I originally started writing this entry talking about manipulatives, which are any tokens, objects or bits of something that is handled and moved around to signify meaning. But as I wrote it, it really coalesced around skill challenges and one manipulative specifically – the Bonus Token.
Don’t go looking in your core rulebooks for this because you’re not going to find it. It’s something I’ve cribbed from other games and ported into 4th Edition D&D. How often have you been adjudicating a skill challenge and one of your players makes a check that goes beyond a simple secondary skill, in a way that is both creative and reasonable but doesn’t directly contribute to winning the challenge? Many times, you dole out a +2 to the next check and go on with it, but as a DM, I found that got really lame really fast. It increases the odds of the next check succeeding by 10% but if it doesn’t help (or isn’t necessary), the player may not feel particularly inclined to come up with another unique idea later and I definitely want to encourage that sort of thinking.
When one of my players goes in a direction with a skill check that I didn’t expect and passes a level-appropriate DC, I throw them a little chip with the word “Bonus!” on it. (I play mostly on MapTools VTT so I can make all sorts of weird virtual stuff). It tells the player that I officially recognize the successful skill check and feel that it was somehow appropriate but have no idea how to incorporate that check at this exact moment. I also take particular care to NOT describe that check in the game story when it’s made.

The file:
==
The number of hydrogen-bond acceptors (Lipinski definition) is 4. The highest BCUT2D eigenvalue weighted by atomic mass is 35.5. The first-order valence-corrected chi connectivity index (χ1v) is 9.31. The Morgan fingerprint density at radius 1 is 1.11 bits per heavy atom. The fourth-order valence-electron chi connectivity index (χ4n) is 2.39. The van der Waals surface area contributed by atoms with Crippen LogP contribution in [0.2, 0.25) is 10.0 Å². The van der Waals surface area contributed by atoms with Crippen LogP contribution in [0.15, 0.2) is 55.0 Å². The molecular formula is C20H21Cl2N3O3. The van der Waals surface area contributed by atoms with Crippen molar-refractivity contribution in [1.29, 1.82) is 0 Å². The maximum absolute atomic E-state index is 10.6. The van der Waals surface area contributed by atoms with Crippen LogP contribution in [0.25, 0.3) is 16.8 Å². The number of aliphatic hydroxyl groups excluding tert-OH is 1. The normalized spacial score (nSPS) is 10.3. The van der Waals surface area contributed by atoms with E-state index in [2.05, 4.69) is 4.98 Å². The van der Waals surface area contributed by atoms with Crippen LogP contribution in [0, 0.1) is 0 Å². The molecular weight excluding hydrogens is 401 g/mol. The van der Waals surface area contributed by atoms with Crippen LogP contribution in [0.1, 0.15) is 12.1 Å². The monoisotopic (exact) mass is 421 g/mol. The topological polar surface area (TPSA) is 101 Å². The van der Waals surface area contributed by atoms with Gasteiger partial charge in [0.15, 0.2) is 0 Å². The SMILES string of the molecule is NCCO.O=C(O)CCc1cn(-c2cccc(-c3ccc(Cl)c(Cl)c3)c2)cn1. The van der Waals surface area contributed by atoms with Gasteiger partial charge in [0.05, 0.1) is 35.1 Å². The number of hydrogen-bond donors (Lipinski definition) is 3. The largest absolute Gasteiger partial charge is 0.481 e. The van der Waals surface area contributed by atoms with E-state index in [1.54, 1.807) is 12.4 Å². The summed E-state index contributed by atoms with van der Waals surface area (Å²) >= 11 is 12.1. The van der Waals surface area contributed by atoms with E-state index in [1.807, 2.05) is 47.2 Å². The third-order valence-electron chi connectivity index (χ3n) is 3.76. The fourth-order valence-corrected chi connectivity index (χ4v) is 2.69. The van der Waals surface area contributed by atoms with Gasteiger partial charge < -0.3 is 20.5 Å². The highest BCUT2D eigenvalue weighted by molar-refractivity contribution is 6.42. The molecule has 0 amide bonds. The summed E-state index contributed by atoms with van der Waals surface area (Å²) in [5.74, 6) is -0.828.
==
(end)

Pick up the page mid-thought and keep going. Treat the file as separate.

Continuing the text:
In this way, I don’t feel like I ever have to say “no” to anything, but the pressure to come up with the result immediately is lifted. Later on in the challenge, players can ‘cash in’ their tokens for other effects related to the skill check. Here’s an example – the players are chasing a thief through a busy town. The primary skills are Athletics, Acrobatics, Perception, Endurance and Streetwise. Your player’s Cleric is not trained in any of these things, so she decides to use Religion; she prays to Erathis, the goddess of law and civilization for help. That seems both creative and reasonable, so upon making her check, you throw her a bonus token. When the thief is caught, the cleric asks “is the thief part of the evil cult we’re looking for?” and waves her token.
If the thief wasn’t already a cultist, but you’re prepared to play it that way you have her return the token and you say “yes, in fact he is and he has the entry password tattooed on his left hand.” Perhaps you don’t want to go just hand your players quite so much information. You could trade that token for “no, he isn’t, but one of the guards that comes to arrest the thief comments that the last couple burglars they’ve caught were dead and marked with a strange sigil in blood.” Now if the PCs were about to botch the challenge and had only one or two failures left, maybe the cleric player could decide to use the token more mechanically, say to add 2 to a check an ally has already failed in the hopes that it would then succeed or grant a new reroll altogether (much like the way the LFR card system works).
However you do it, the purpose of the bonus token is to teach your players that a unique, creative idea will pay out somehow in a meaningful way. A simple +2 bonus may be the DM’s best friend, but after a few sightings, that Bonus Token will become your players’ best friend.
- How To Make a Skill Challenge Fun, Part 2 — The world’s a stage.
- Skill Challenge #14: Give it Back!
- How to Design a Skill Challenge #2: Branching